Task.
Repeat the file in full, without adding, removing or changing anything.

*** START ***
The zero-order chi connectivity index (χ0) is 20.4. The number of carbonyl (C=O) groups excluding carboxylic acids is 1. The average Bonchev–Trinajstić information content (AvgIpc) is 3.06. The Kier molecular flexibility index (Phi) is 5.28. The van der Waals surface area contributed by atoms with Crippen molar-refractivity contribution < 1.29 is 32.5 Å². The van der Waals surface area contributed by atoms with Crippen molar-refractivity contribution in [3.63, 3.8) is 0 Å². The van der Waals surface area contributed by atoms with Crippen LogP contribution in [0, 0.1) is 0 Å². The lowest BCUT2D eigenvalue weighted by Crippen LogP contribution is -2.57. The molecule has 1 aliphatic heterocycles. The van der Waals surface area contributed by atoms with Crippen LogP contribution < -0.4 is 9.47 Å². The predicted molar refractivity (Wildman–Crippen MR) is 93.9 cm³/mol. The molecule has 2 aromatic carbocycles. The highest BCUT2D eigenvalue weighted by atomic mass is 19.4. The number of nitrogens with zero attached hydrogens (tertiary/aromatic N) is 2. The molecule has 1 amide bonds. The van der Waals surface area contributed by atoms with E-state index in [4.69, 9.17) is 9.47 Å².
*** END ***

The zero-order chi connectivity index (χ0) is 20.4. The number of carbonyl (C=O) groups excluding carboxylic acids is 1. The average Bonchev–Trinajstić information content (AvgIpc) is 3.06. The Kier molecular flexibility index (Phi) is 5.28. The van der Waals surface area contributed by atoms with Crippen molar-refractivity contribution < 1.29 is 32.5 Å². The van der Waals surface area contributed by atoms with Crippen molar-refractivity contribution in [3.63, 3.8) is 0 Å². The van der Waals surface area contributed by atoms with Crippen LogP contribution in [0, 0.1) is 0 Å². The lowest BCUT2D eigenvalue weighted by Crippen LogP contribution is -2.57. The molecule has 1 aliphatic heterocycles. The van der Waals surface area contributed by atoms with Crippen LogP contribution < -0.4 is 9.47 Å². The predicted molar refractivity (Wildman–Crippen MR) is 93.9 cm³/mol. The molecule has 2 aromatic carbocycles. The highest BCUT2D eigenvalue weighted by atomic mass is 19.4. The number of nitrogens with zero attached hydrogens (tertiary/aromatic N) is 2. The molecule has 1 amide bonds. The van der Waals surface area contributed by atoms with E-state index in [4.69, 9.17) is 9.47 Å².